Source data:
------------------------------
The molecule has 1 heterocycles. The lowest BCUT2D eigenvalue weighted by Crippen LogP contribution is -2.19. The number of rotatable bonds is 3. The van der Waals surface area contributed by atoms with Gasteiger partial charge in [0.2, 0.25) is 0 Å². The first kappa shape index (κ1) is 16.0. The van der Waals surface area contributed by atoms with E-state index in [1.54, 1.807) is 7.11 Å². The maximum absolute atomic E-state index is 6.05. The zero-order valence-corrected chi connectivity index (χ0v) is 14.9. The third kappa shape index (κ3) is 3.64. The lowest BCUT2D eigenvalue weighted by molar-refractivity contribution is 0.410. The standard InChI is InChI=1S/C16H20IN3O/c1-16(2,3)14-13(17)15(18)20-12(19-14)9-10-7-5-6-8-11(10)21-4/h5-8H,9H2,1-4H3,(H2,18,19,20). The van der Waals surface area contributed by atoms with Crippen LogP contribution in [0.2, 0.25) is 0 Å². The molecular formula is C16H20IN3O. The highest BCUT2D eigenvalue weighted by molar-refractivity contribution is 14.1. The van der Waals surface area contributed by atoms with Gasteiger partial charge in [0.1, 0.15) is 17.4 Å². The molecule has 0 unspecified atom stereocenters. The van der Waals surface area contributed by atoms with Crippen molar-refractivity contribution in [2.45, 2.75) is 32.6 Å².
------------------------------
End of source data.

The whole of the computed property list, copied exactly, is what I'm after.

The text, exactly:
The molecule has 1 heterocycles. The lowest BCUT2D eigenvalue weighted by Crippen LogP contribution is -2.19. The number of rotatable bonds is 3. The van der Waals surface area contributed by atoms with Gasteiger partial charge in [0.2, 0.25) is 0 Å². The first kappa shape index (κ1) is 16.0. The van der Waals surface area contributed by atoms with E-state index in [1.54, 1.807) is 7.11 Å². The maximum absolute atomic E-state index is 6.05. The zero-order valence-corrected chi connectivity index (χ0v) is 14.9. The third kappa shape index (κ3) is 3.64. The lowest BCUT2D eigenvalue weighted by molar-refractivity contribution is 0.410. The standard InChI is InChI=1S/C16H20IN3O/c1-16(2,3)14-13(17)15(18)20-12(19-14)9-10-7-5-6-8-11(10)21-4/h5-8H,9H2,1-4H3,(H2,18,19,20). The van der Waals surface area contributed by atoms with Crippen LogP contribution in [0.2, 0.25) is 0 Å². The molecular formula is C16H20IN3O. The highest BCUT2D eigenvalue weighted by molar-refractivity contribution is 14.1. The van der Waals surface area contributed by atoms with Gasteiger partial charge in [0.1, 0.15) is 17.4 Å². The molecule has 0 unspecified atom stereocenters. The van der Waals surface area contributed by atoms with Crippen molar-refractivity contribution in [2.45, 2.75) is 32.6 Å².